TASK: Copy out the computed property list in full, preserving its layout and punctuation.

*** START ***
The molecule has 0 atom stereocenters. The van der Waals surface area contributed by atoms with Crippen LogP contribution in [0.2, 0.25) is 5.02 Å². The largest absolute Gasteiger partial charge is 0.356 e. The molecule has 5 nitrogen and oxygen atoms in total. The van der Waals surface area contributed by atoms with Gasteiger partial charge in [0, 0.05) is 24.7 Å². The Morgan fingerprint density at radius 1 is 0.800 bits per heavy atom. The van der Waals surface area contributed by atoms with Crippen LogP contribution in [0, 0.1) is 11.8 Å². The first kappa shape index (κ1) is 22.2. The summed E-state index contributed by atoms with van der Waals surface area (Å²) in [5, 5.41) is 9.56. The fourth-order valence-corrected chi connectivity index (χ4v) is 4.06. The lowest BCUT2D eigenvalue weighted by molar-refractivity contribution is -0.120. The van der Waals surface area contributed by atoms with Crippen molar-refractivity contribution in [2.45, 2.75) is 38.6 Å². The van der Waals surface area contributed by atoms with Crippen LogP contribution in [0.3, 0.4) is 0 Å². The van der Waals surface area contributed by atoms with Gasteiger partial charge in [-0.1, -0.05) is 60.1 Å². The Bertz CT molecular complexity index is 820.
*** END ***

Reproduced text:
The molecule has 0 atom stereocenters. The van der Waals surface area contributed by atoms with Crippen LogP contribution in [0.2, 0.25) is 5.02 Å². The largest absolute Gasteiger partial charge is 0.356 e. The molecule has 5 nitrogen and oxygen atoms in total. The van der Waals surface area contributed by atoms with Gasteiger partial charge in [0, 0.05) is 24.7 Å². The Morgan fingerprint density at radius 1 is 0.800 bits per heavy atom. The van der Waals surface area contributed by atoms with Crippen LogP contribution in [0, 0.1) is 11.8 Å². The first kappa shape index (κ1) is 22.2. The summed E-state index contributed by atoms with van der Waals surface area (Å²) in [5, 5.41) is 9.56. The fourth-order valence-corrected chi connectivity index (χ4v) is 4.06. The lowest BCUT2D eigenvalue weighted by molar-refractivity contribution is -0.120. The van der Waals surface area contributed by atoms with Crippen molar-refractivity contribution in [2.45, 2.75) is 38.6 Å². The van der Waals surface area contributed by atoms with Crippen LogP contribution in [0.3, 0.4) is 0 Å². The van der Waals surface area contributed by atoms with Gasteiger partial charge in [-0.1, -0.05) is 60.1 Å². The Bertz CT molecular complexity index is 820.